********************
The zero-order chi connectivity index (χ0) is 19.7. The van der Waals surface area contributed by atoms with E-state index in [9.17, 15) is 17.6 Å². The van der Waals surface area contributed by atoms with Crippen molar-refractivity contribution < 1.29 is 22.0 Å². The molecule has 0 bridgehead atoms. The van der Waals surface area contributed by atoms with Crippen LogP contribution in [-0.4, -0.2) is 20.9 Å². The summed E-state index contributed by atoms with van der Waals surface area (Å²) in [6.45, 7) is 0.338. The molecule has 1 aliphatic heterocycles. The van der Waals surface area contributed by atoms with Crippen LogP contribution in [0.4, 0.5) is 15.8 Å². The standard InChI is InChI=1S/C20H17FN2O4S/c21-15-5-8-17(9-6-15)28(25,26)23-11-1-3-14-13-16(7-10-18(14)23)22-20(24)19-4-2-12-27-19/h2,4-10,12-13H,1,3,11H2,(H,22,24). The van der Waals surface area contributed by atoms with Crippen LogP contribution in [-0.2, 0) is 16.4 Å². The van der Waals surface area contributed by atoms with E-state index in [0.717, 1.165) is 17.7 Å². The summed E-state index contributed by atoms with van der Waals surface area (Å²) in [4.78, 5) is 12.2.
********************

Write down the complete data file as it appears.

The zero-order chi connectivity index (χ0) is 19.7. The van der Waals surface area contributed by atoms with E-state index in [9.17, 15) is 17.6 Å². The van der Waals surface area contributed by atoms with Crippen molar-refractivity contribution < 1.29 is 22.0 Å². The molecule has 0 bridgehead atoms. The van der Waals surface area contributed by atoms with Crippen LogP contribution in [-0.4, -0.2) is 20.9 Å². The summed E-state index contributed by atoms with van der Waals surface area (Å²) in [6.45, 7) is 0.338. The molecule has 1 aliphatic heterocycles. The van der Waals surface area contributed by atoms with Crippen LogP contribution in [0.4, 0.5) is 15.8 Å². The standard InChI is InChI=1S/C20H17FN2O4S/c21-15-5-8-17(9-6-15)28(25,26)23-11-1-3-14-13-16(7-10-18(14)23)22-20(24)19-4-2-12-27-19/h2,4-10,12-13H,1,3,11H2,(H,22,24). The van der Waals surface area contributed by atoms with Crippen LogP contribution in [-0.2, 0) is 16.4 Å². The van der Waals surface area contributed by atoms with E-state index in [0.717, 1.165) is 17.7 Å². The summed E-state index contributed by atoms with van der Waals surface area (Å²) in [4.78, 5) is 12.2.